If the spouses are willing to take that route, then pretty much the only thing that remains for the German family court (Familiengericht) to do is to issue the divorce decree itself, i.e. the final court order on divorce. In German, this is called the Scheidungsbeschluss, s. 1564 German Civil Code and , s. 142 para. 1 FamFG), or — in old terminology prior to the FamFG — it was called Scheidungsurteil. Such an “amicable” or uncontested divorce in Germany will take about 4-8 months.
If, however, the spouses — for whatever reason — can’t agree on all divorce related aspects amicably, the German divorce proceedings will take significantly longer, because statute s. 142 FamFG regulates that the divorce decree shall not be issued until all divorce related family matters have been sorted out, either by the participants or by the court. Therefore, our German family law experts always stress the fact that — wherever possible — the spouses should not make a divorce any more aggressive and confrontational than it has to be.
Checklist: Necessary Steps of a German Divorce
1. Legal Grounds for Divorce under German Law:
In 1976, Germany abolished the fault-divorce principle (Verschuldensprinzip). Since then, German substantive law (s. 1565 para. 1 German Civil Code) applies a no-fault divorce system and only knows one single ground for divorce, the failure (i.e. breakdown) of the marriage. The German expression is “Scheitern der Ehe” (failure of marriage), also called “Zerrüttungsprinzip”.
According to the definition contained in s. 1565 para. 1 sentence 2 German Civil Code, the marriage has irretrievably broken down (failed) if the marital community of the spouses (eheliche Gemeinschaft) no longer exists and it cannot be reasonably expected that the spouses will restore it, i.e. that they will reconcile. It is up to the German Family Law judge (Familienrichter, usually just one judge) to assess the state of the marriage and to make a prediction as to the chances of any reconciliation. In practice, of course, a judge has no way of knowing how a husband and wife really feel. Thus, German law provides for and German courts do apply two rules in order to determine the fate of a marriage. The irretrievable breakdown of a German marriage shall be presumed (conclusive presumption, in German “unwiderlegliche Vermutung”), if:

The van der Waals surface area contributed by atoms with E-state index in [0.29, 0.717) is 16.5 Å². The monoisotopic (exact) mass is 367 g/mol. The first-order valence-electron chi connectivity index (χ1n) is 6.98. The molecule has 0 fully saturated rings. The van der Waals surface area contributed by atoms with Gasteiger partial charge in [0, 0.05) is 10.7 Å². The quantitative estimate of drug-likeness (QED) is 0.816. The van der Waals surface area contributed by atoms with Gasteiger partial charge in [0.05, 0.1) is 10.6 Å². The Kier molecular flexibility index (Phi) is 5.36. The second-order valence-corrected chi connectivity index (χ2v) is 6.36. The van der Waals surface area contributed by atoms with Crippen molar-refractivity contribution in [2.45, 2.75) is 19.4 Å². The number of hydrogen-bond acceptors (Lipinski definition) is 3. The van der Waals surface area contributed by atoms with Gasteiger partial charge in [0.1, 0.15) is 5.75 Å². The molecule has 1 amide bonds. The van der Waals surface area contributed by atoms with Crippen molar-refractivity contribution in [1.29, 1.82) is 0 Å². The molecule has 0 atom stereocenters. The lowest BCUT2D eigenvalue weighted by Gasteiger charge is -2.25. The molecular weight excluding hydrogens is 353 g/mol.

- if the spouses have lived separate for at least one full year and both spouses want to be divorced, i.e. one spouse files for divorce and the other spouse gives consent to being divorced (s. 1566 para. 1 German Civil Code); OR
- if the spouses have been separated for three years (s. 1566 para. 2 German Civil Code).
There are thousands of German court rulings on the issue of when und under which conditions exactly a couple has been genuinely separated. A German couple can be “legally separated” while still living in the same house or even apartment (s. 1567 German Civil Code). The decisive factor is whether they “live together” or not. In practice this means, that they must not have meals together, one spouse should not do the other spouses laundry etc. Obviously, they must not share the same bedroom if they want to convince the German family court judge that they have split up for a full year already, in spite of having lived in the same property.
A highly debated legal issue is also whether a brief attempt to reconcile the marriage does set back the clock (usually, they do not). So, even if the two — a few months into being separated — try to live together again but after a few days or even weeks find out that they still hate each other, they do not have to start the one year term from the beginning.
If a spouse wants a quicker divorce, i.e. does not want to wait out the one year (or three year) separation period, that spouse can claim one of three statutory exceptions to the principle of a mandatory separation period. These hardship clauses (Fälle der Unzumutbarkeit) which allow for a quicker divorce, for instance in cases of physical or psychological abuse, are laid down in s. 1565 para. 2 and s. 1568 German Civil Code. The requirements are rather strict though and German family courts are reluctant to grant spouses such a fast track divorce.
2. Prepare and Execute the Marital Settlement Agreement